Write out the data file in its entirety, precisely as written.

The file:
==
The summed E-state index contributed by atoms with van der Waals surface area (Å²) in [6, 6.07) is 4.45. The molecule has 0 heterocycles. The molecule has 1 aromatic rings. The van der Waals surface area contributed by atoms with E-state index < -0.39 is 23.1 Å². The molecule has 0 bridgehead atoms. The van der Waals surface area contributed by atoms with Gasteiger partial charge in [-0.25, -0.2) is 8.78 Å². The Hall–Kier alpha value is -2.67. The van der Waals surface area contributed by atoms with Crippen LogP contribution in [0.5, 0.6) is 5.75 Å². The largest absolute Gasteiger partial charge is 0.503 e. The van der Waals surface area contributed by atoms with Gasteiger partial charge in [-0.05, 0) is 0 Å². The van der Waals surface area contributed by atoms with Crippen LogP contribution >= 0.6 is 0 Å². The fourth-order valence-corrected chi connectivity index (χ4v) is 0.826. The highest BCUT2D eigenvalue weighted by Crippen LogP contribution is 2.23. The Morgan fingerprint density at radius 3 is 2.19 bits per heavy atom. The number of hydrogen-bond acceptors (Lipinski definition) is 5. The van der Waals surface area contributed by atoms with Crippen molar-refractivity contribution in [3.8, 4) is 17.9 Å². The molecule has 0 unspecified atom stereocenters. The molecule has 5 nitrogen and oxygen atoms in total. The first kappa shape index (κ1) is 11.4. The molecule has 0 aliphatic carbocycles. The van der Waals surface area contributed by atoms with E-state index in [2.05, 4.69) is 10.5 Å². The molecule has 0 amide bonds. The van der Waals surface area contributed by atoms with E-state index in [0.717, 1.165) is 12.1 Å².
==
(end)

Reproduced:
The summed E-state index contributed by atoms with van der Waals surface area (Å²) in [6, 6.07) is 4.45. The molecule has 0 heterocycles. The molecule has 1 aromatic rings. The van der Waals surface area contributed by atoms with E-state index < -0.39 is 23.1 Å². The molecule has 0 bridgehead atoms. The van der Waals surface area contributed by atoms with Gasteiger partial charge in [-0.25, -0.2) is 8.78 Å². The Hall–Kier alpha value is -2.67. The van der Waals surface area contributed by atoms with Crippen LogP contribution in [0.5, 0.6) is 5.75 Å². The largest absolute Gasteiger partial charge is 0.503 e. The van der Waals surface area contributed by atoms with Gasteiger partial charge in [-0.05, 0) is 0 Å². The van der Waals surface area contributed by atoms with Crippen LogP contribution >= 0.6 is 0 Å². The fourth-order valence-corrected chi connectivity index (χ4v) is 0.826. The highest BCUT2D eigenvalue weighted by Crippen LogP contribution is 2.23. The Morgan fingerprint density at radius 3 is 2.19 bits per heavy atom. The number of hydrogen-bond acceptors (Lipinski definition) is 5. The van der Waals surface area contributed by atoms with Crippen molar-refractivity contribution in [3.8, 4) is 17.9 Å². The molecule has 0 unspecified atom stereocenters. The molecule has 5 nitrogen and oxygen atoms in total. The first kappa shape index (κ1) is 11.4. The molecule has 0 aliphatic carbocycles. The van der Waals surface area contributed by atoms with E-state index in [2.05, 4.69) is 10.5 Å². The molecule has 0 amide bonds. The van der Waals surface area contributed by atoms with E-state index in [0.717, 1.165) is 12.1 Å².